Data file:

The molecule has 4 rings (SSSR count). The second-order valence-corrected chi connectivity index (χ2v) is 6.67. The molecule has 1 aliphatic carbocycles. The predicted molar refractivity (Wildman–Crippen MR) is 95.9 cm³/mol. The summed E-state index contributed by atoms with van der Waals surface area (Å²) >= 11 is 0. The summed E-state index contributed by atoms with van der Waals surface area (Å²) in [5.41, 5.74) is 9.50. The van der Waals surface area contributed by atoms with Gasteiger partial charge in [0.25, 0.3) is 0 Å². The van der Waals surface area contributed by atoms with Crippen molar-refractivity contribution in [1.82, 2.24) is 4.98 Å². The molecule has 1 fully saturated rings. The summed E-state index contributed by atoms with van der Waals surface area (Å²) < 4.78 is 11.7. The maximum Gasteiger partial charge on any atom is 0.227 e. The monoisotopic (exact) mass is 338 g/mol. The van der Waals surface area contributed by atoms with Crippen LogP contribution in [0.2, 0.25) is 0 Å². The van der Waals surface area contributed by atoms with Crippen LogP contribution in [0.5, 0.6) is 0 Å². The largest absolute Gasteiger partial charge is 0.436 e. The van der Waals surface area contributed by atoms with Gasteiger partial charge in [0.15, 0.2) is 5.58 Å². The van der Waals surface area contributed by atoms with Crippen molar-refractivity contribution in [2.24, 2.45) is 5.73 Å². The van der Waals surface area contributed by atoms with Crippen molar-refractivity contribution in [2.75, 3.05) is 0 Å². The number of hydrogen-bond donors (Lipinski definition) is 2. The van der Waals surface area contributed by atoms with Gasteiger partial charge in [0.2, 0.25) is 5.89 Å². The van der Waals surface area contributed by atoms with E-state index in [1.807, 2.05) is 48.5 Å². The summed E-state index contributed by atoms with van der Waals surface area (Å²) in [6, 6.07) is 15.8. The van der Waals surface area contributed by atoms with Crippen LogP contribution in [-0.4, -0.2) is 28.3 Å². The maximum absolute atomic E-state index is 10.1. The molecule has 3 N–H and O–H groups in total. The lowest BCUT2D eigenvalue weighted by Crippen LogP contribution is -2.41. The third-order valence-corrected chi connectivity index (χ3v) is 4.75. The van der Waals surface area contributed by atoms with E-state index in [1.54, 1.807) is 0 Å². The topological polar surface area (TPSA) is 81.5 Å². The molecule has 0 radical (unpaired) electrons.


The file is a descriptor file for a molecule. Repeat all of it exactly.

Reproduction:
The molecule has 4 rings (SSSR count). The second-order valence-corrected chi connectivity index (χ2v) is 6.67. The molecule has 1 aliphatic carbocycles. The predicted molar refractivity (Wildman–Crippen MR) is 95.9 cm³/mol. The summed E-state index contributed by atoms with van der Waals surface area (Å²) >= 11 is 0. The summed E-state index contributed by atoms with van der Waals surface area (Å²) in [5.41, 5.74) is 9.50. The van der Waals surface area contributed by atoms with Gasteiger partial charge in [0.25, 0.3) is 0 Å². The van der Waals surface area contributed by atoms with Crippen molar-refractivity contribution in [1.82, 2.24) is 4.98 Å². The molecule has 1 fully saturated rings. The summed E-state index contributed by atoms with van der Waals surface area (Å²) < 4.78 is 11.7. The maximum Gasteiger partial charge on any atom is 0.227 e. The monoisotopic (exact) mass is 338 g/mol. The van der Waals surface area contributed by atoms with Crippen LogP contribution in [0.2, 0.25) is 0 Å². The van der Waals surface area contributed by atoms with Crippen LogP contribution in [0.5, 0.6) is 0 Å². The largest absolute Gasteiger partial charge is 0.436 e. The van der Waals surface area contributed by atoms with Gasteiger partial charge in [0.15, 0.2) is 5.58 Å². The van der Waals surface area contributed by atoms with Crippen molar-refractivity contribution in [2.24, 2.45) is 5.73 Å². The van der Waals surface area contributed by atoms with Crippen molar-refractivity contribution in [2.75, 3.05) is 0 Å². The number of hydrogen-bond donors (Lipinski definition) is 2. The van der Waals surface area contributed by atoms with Gasteiger partial charge in [0.2, 0.25) is 5.89 Å². The van der Waals surface area contributed by atoms with E-state index in [1.807, 2.05) is 48.5 Å². The summed E-state index contributed by atoms with van der Waals surface area (Å²) in [6, 6.07) is 15.8. The van der Waals surface area contributed by atoms with Crippen LogP contribution in [-0.4, -0.2) is 28.3 Å². The maximum absolute atomic E-state index is 10.1. The molecule has 3 N–H and O–H groups in total. The lowest BCUT2D eigenvalue weighted by Crippen LogP contribution is -2.41. The third-order valence-corrected chi connectivity index (χ3v) is 4.75. The van der Waals surface area contributed by atoms with E-state index in [1.54, 1.807) is 0 Å². The topological polar surface area (TPSA) is 81.5 Å². The molecule has 0 radical (unpaired) electrons.